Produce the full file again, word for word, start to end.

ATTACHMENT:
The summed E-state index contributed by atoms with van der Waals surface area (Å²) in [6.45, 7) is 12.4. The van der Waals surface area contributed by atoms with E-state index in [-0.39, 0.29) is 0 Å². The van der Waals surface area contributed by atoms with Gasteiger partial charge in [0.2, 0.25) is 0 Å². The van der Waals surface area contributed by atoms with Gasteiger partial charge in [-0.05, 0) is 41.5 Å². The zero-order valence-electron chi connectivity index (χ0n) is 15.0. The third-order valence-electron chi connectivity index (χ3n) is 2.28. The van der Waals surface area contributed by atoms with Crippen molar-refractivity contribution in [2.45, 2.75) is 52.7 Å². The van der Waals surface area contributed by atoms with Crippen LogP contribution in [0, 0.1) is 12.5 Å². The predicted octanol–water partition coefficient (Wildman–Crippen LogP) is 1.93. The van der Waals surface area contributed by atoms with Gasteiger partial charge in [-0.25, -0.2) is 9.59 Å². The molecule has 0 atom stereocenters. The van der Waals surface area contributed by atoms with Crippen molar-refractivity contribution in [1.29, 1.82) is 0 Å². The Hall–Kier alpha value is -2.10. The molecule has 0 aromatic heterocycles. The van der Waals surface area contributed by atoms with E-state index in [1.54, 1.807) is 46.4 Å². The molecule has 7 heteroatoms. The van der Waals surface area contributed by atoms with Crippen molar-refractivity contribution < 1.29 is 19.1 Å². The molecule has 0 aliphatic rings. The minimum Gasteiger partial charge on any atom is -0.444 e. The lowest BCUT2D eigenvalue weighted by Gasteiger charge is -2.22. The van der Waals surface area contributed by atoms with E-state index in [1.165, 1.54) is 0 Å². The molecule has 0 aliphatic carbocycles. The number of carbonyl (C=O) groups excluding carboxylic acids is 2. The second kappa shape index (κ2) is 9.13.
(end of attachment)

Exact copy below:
The summed E-state index contributed by atoms with van der Waals surface area (Å²) in [6.45, 7) is 12.4. The van der Waals surface area contributed by atoms with E-state index in [-0.39, 0.29) is 0 Å². The van der Waals surface area contributed by atoms with Gasteiger partial charge in [0.2, 0.25) is 0 Å². The van der Waals surface area contributed by atoms with Gasteiger partial charge in [-0.05, 0) is 41.5 Å². The zero-order valence-electron chi connectivity index (χ0n) is 15.0. The third-order valence-electron chi connectivity index (χ3n) is 2.28. The van der Waals surface area contributed by atoms with Crippen molar-refractivity contribution in [2.45, 2.75) is 52.7 Å². The van der Waals surface area contributed by atoms with Crippen LogP contribution in [0, 0.1) is 12.5 Å². The predicted octanol–water partition coefficient (Wildman–Crippen LogP) is 1.93. The van der Waals surface area contributed by atoms with Gasteiger partial charge in [-0.25, -0.2) is 9.59 Å². The molecule has 0 atom stereocenters. The van der Waals surface area contributed by atoms with Crippen molar-refractivity contribution in [1.29, 1.82) is 0 Å². The Hall–Kier alpha value is -2.10. The molecule has 0 aromatic heterocycles. The van der Waals surface area contributed by atoms with E-state index in [1.54, 1.807) is 46.4 Å². The molecule has 7 heteroatoms. The van der Waals surface area contributed by atoms with Crippen molar-refractivity contribution < 1.29 is 19.1 Å². The molecule has 0 aliphatic rings. The minimum Gasteiger partial charge on any atom is -0.444 e. The lowest BCUT2D eigenvalue weighted by Gasteiger charge is -2.22. The van der Waals surface area contributed by atoms with E-state index in [1.165, 1.54) is 0 Å². The molecule has 0 aliphatic carbocycles. The number of carbonyl (C=O) groups excluding carboxylic acids is 2. The second kappa shape index (κ2) is 9.13.